K v. M (Unrep) 01.04.21
Acting through Advocate, the Pro Bono Charity of the Bar, Marcus represented a young solicitor in a professional negligence claim against her former solicitor for under-settling her claim for damages for post traumatic fibromyalgia following a car accident. Judicial ruling on propriety of mentioning fundamental dishonesty in a pleading in an injury claim. Master Davison handed down a reserved judgment intending to discourage pleas of fundamental dishonesty which are merely speculative or contingent.
Her claim was settled shortly before the third anniversary of the accident for £95,000 after a draft Schedule of Loss was presented quantifying her future loss of earning capacity by reference to a modest claim for a Blamire award, at a time when all treatment options had not been exhausted, and the prognosis for further recovery was guarded.
The professional negligence claim was framed on the basis that a reasonable and competent injury solicitor would have involved a specialist post traumatic fibromyalgia counsel who would have advised against settling for £95,000; instead they would have recommended starting proceedings and monitoring the prognosis as the Claimant exhausted all treatment options recommended by her medico-legal rheumatologist before reverting to him for a final prognosis.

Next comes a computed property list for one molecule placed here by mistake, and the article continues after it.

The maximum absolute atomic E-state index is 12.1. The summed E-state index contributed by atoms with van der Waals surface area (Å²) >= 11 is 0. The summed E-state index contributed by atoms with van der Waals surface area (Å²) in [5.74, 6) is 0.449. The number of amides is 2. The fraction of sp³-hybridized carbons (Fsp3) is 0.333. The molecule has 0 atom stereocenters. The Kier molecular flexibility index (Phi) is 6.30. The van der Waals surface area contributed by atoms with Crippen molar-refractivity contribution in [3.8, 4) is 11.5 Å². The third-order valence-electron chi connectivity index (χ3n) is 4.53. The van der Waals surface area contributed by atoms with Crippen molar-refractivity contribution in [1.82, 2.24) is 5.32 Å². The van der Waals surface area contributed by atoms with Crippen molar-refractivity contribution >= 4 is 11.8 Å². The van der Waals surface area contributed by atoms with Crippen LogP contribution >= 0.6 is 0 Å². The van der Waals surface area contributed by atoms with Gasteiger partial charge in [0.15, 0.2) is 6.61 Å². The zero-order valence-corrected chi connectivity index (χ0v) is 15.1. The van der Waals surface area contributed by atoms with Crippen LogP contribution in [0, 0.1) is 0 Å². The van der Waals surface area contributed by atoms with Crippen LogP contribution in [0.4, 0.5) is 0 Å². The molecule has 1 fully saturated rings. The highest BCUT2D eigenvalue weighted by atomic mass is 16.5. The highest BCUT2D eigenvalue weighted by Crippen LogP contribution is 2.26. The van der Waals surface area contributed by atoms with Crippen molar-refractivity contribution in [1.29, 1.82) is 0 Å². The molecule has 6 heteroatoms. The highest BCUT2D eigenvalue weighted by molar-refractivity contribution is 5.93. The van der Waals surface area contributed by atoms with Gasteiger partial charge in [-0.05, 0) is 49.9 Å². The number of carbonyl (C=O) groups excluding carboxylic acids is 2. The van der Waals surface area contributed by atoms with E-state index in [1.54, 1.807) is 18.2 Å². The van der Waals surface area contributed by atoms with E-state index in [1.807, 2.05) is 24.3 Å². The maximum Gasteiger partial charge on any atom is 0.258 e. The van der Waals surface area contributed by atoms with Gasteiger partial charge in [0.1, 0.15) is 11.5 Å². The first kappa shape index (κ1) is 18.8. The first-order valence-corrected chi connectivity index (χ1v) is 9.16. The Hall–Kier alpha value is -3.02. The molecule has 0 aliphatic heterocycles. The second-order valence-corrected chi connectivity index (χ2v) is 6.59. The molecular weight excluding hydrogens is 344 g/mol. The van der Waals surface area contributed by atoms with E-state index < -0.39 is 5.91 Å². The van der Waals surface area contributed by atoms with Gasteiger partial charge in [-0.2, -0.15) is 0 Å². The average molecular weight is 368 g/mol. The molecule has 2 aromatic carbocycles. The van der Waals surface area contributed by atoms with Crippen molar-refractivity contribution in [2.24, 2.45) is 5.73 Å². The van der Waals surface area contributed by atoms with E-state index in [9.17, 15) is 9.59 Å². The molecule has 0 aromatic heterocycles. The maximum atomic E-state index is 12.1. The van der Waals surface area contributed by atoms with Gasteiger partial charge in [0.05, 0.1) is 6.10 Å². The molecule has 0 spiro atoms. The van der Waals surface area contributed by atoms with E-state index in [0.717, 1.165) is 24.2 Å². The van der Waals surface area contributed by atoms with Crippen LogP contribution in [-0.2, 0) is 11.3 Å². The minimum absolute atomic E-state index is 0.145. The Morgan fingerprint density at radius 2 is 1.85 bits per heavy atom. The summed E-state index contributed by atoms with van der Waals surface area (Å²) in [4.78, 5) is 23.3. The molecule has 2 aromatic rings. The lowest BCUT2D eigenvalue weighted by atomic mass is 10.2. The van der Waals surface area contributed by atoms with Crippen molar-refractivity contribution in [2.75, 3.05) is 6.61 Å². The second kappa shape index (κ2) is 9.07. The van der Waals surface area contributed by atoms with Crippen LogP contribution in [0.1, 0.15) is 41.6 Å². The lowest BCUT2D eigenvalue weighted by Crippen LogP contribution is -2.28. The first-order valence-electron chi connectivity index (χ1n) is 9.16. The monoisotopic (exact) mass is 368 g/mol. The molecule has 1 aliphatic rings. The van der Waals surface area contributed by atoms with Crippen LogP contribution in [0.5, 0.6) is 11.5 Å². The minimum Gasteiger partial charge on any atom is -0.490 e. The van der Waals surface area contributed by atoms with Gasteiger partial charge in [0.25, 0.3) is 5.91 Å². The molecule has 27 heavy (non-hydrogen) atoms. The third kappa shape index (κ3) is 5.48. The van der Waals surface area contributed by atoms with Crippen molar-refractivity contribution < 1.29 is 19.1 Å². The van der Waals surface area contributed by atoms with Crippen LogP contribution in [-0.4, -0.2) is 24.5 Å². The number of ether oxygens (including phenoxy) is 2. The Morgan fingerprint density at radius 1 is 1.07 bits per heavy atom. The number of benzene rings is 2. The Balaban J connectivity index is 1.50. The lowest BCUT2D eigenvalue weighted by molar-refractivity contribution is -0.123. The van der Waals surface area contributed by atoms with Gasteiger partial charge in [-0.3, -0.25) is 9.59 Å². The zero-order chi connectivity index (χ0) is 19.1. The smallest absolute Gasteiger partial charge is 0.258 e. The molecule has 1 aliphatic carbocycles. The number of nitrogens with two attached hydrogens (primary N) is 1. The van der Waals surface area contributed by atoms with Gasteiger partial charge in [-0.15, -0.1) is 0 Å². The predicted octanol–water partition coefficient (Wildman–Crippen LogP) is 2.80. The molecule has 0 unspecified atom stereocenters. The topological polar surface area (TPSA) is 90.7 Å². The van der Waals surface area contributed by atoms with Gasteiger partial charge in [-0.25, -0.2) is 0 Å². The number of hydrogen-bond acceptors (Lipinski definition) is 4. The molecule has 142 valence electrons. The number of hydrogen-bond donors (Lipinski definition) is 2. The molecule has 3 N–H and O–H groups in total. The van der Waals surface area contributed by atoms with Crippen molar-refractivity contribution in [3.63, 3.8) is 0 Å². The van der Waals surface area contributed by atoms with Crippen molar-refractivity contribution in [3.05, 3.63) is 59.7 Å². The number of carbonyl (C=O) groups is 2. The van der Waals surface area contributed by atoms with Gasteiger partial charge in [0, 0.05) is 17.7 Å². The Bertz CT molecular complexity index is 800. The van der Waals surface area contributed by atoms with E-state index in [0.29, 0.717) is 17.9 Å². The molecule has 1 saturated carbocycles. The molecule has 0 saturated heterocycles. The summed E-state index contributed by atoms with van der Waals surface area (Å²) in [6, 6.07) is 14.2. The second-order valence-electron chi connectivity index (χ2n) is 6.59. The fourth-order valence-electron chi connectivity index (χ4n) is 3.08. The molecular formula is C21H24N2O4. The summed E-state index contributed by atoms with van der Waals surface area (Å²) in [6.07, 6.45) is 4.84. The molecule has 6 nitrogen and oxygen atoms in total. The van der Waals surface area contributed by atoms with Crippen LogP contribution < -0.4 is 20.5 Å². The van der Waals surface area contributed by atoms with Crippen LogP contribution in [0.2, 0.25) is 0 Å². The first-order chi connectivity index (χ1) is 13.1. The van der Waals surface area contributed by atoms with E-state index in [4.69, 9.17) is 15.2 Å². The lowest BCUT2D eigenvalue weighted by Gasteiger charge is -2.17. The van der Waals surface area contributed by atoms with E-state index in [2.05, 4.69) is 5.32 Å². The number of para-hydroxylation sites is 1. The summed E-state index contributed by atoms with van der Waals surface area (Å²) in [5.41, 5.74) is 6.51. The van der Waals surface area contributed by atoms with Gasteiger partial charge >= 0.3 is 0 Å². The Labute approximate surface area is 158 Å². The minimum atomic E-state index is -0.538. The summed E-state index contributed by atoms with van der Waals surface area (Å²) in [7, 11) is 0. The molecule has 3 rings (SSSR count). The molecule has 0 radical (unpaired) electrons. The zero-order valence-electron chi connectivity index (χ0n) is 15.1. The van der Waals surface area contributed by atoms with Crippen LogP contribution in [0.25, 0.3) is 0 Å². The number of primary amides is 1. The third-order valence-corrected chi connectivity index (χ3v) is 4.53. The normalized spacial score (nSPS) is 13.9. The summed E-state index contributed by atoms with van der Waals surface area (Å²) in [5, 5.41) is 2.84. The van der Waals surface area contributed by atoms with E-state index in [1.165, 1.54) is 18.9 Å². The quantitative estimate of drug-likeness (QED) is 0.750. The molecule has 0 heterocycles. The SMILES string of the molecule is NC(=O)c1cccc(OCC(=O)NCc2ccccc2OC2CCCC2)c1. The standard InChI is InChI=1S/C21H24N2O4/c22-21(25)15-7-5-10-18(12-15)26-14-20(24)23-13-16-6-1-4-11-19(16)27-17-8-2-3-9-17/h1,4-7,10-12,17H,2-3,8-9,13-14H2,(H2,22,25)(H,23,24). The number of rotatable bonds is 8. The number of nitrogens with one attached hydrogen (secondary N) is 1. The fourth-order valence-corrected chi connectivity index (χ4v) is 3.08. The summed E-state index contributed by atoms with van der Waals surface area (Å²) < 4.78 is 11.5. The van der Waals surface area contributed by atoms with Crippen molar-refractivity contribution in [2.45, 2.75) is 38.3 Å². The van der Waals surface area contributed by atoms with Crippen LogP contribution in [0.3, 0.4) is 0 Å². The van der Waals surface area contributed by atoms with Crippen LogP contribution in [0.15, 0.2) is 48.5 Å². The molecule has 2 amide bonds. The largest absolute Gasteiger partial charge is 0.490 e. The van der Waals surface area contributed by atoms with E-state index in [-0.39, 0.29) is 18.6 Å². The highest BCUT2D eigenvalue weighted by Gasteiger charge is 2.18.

Further, it was alleged that on the facts of the case, that it was negligent to present the Claimant’s future loss of earning capacity claim by reference to a broad brush Blamire approach when binding case law (Bullock v. Atlas Ward Structures Ltd  EWCA Civ 194 & Kennedy v. London Ambulance Service NHS Trust  EWHC 3145) suggested that such an approach should only be adopted if a multiplier-multiplicand approach would throw up an obviously unreal result.
The claim settled for a further £266,000 through negotiations at a JSM with the professional indemnity insurer and its Counsel, without the need to issue proceedings.